important during the early phase of a bout of
exercise when the respiratory and cardiovas-
cular systems have not yet reached their peak
ability to deliver oxygen to the active muscles
(Gatten, 1985; Wine, 1988). However, even in
:.... :. activities such as .. :... migration
and nest construction, glycolysis may play a
minor role (Congdon and Gatten, 1989). The
ability of juvenile American alligators,,: *
mississippiensis, to escape from aquatic predators
such as fish, turtles, snakes, birds, and conspe-
cifics may well depend on their capacity to uti-
lize glycolysis to power vigorous swimming
shortly after they perceive a predator. There-
fore, in this study we chose to examine the
strength of association between locomotor per-
formance, a behavior that is likely to be of con-
siderable ecological significance, and glycolysis
in a groupofyoung ..... Wehypothesized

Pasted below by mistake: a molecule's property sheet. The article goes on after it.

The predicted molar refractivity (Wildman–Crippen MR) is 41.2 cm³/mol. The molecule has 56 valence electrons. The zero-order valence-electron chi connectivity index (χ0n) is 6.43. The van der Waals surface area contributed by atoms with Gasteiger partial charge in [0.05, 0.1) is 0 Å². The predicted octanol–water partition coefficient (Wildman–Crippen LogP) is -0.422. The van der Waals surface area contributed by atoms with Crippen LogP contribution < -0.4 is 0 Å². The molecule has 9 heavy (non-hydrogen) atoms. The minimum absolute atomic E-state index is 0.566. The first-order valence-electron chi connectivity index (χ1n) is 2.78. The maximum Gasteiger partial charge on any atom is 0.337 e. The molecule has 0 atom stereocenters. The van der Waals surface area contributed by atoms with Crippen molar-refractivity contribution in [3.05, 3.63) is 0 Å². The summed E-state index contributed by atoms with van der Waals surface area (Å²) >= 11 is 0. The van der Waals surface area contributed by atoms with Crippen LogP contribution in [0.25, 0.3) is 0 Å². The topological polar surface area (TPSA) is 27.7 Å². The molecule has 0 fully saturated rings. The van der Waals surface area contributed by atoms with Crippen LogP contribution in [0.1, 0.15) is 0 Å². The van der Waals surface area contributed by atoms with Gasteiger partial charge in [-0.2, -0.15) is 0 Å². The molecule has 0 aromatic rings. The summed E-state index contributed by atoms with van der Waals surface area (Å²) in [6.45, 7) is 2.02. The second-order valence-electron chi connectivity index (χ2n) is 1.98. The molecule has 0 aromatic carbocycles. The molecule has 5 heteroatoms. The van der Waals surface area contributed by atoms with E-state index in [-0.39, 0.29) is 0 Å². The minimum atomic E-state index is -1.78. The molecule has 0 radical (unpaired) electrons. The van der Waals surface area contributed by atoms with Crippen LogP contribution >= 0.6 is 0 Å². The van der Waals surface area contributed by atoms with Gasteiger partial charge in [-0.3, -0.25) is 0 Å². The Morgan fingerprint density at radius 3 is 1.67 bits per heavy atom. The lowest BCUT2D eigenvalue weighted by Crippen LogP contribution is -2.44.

that individuals with high locomotor perfor-
mance during intense exercise will be those in-
dividuals with high reliance on glycolysis.

iA i. ; .' eggs were obtained from nests on the
Rockefeller Wildlife Refuge, Grand Chenier,
Louisiana, and transported to the Savannah
River Ecology Laboratory where they were
placed in incubators in moistened vermiculite
at 30 or 34 C until hatching. Juveniles were
maintained in a covered building exposed to
natural variation in photoperiod and tempera-
ture for 10 weeks. Animals from each clutch
were randomly distributed among treatments.
A total of 69 alligators (mean mass = 65.40 g,
range = 38.50-97.67 g; mean snout-vent length
= 13.8 cm, range = 11.1-16.0 cm; mean total
length = 28.8 cm, range = 22.0-34.0 cm) were
used in studies of locomotion at 15, 20, and 30
C. The arena used for these tests was an oval
trough, 920 cm in mean circumference and 32.5
cm wide, with water 8 cm deep. The water was
maintained at 14.8-15.2, 20.0-20.3, or 29.9-30.2

C by circulating it between the trough and ex-
ternal tubs cooled or heated to a constant tem-
perature. Prior to testing animals were kept
overnight in a constant temperature cabinet at
15, 20, or 30 C. Animals were removed individ-
ually from the constant temperature cabinet and
placed in the arena at the starting line. We in-
duced the alligators to swim by prodding them
with a blunt stick and recorded the distance